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Christ crucified is the sinner's peace and hope, his righteousness, his sanctification, and redemption; his title to heaven; his meetness for glory. Oh! make this crucified Saviour your own by faith. Come to Him in faith for the pardon of your sins, for grace to serve Him. This will be to you the beginning of life, the earnest of heaven. Wash in this fountain, and you will soon know the meaning of being cleansed from sin ; the privilege of having Christ for your Saviour. Ministers cannot give you this knowledge. But Christ Himself will give it you. He will give you to “ know Him and the power of His Resurrection,” in quickening, comforting, purifying, and strengthening your souls. It is true that in the world you will have, you must have “ tribulation." This Cross you must bear: but it shall be sanctified to you; and you shall be supported under it. You shall in due time come out of this tribulation;" and shall come out of it for ever. And where will you then be? In heaven, in glory, before the Throne of God, in the presence of the Lamb, at the living fountains of waters. shall hunger and thirst no more. There shall God wipe away all tears from your eyes, and there shall be no more death, neither sorrow, nor crying, neither shall there be any more pain; “ for the former things shall be passed

There you

away." This, My Brethren, shall be your portion; this shall be the end and recompence of your faith. This shall then be the portion of all, who now wash their robes, and make them white in the blood of the Lamb.



MARK, xiv. 8.

She hath done what she could.

The portion of Scripture, from which these words are taken, contains an Incident, which is distinctly and separately related by three of the Evangelists; and which on this account may seem deserving of particular notice; especially when we find two of these writers expressly reciting our Lord's own declaration, that " wheresoever the Gospel should be preached throughout the world,” there this incident should be circumstantially recorded. We may reasonably expect that the consideration of an Incident, thus peculiarly recommended to our notice, will furnish us with some interesting and profitable remarks. I therefore purpose, in humble dependance on the Divine blessing, first to give a short statement and explanation of the Incident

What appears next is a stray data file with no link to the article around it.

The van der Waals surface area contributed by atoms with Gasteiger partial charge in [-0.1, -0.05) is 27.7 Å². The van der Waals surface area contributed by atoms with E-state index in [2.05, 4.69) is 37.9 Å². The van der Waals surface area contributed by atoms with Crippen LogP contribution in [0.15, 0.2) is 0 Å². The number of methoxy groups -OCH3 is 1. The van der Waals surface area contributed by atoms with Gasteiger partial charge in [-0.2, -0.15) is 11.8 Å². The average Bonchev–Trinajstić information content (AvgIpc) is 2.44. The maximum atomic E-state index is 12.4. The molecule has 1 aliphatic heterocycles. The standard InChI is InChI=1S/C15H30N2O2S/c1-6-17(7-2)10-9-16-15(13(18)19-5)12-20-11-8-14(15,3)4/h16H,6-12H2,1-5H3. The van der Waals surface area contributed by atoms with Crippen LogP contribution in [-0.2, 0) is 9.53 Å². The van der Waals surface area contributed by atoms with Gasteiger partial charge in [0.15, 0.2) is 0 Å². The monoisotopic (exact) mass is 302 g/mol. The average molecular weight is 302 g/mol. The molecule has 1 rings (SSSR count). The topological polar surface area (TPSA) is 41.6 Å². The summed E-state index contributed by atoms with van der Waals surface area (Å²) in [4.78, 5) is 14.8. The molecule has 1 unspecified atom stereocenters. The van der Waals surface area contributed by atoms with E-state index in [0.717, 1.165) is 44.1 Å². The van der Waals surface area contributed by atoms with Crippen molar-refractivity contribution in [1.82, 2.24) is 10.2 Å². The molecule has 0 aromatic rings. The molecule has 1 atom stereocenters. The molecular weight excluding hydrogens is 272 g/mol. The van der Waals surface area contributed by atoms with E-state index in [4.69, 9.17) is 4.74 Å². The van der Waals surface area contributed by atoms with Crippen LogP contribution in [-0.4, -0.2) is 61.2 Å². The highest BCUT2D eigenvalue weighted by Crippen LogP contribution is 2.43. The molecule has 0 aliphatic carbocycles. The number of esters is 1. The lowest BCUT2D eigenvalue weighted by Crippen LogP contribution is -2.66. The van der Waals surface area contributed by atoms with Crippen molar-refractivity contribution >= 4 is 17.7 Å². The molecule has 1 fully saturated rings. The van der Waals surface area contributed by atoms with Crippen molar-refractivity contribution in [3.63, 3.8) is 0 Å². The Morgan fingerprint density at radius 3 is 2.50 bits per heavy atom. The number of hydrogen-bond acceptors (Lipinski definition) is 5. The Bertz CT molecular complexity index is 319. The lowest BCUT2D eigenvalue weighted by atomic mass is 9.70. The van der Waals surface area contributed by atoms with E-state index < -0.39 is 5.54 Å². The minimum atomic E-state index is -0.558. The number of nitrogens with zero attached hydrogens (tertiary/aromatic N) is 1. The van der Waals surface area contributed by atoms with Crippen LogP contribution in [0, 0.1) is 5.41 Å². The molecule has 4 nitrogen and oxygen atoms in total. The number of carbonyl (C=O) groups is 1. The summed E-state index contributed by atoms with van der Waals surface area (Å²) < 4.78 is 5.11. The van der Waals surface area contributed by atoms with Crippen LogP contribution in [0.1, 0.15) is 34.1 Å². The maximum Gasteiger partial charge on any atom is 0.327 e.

itself, and then to draw from it some instructive Inferences.

I. The Incident here recorded comprizes the Conduct of a certain woman on a particular occasion, together with the Treatment which she received, first from some of the persons present, and secondly from Jesus Himself.

Her Conduct is thus related in the third verse of the chapter. “ Jesus being in Bethany, in the house of Simon the Leper, as he sat at meat, there came a woman having an alabaster box of ointment of spikenard very precious, and she brake the box and poured it on his head.” According to the custom of those times, this action, though contrary to our ideas and practice, would be deemed a mark of attention and respect. To anoint the guests and to furnish them with perfumes was a compliment, the omission of which was regarded as a want of hospitality, and a mark of disrespect. Thus on

another occasion, when another woman in the house of Simon the Pharisee, had anointed our Saviour's feet with ointment, we find him thus addressing the Pharisee in proof of his incivility, and of the woman's attention to him. “ Mine head with oil thou didst not anoint, but this woman hath anointed my feet with ointment *." • You did not pay me even the customary token of respect due to one

* Luke vij. 46.

• whom you had invited to your house : but this woman has supplied your omission, • and by anointing my feet with ointment, • has testified her veneration and affection for me.'

Thus it was with the woman in the text. It does not indeed appear that our Lord had experienced any want of civility in the house where he now was, or had not been treated with every mark of attention and respect; but this woman was anxious to shew some additional and singular proof of her own individual regard and personal admiration of him. Therefore she brought this alabaster box of ointment of spikenard, very precious, and broke the box, and poured it on his head.” Such was her Conduct.

Let us now see the Treatment she received; and first, from some of those who were pre. sent. We read at the fourth verse, “and there were some that had indignation within themselves and said, Why was this waste of the ointment made ? For it might have been sold for more than three hundred pence, and have been given to the poor: and they mur. mured against her." These persons, not having the same affection and veneration for Jesus, which the woman had, found fault with her Conduct. Not entering into her feelings and motives, they regarded the use which she had made of the ointment as un

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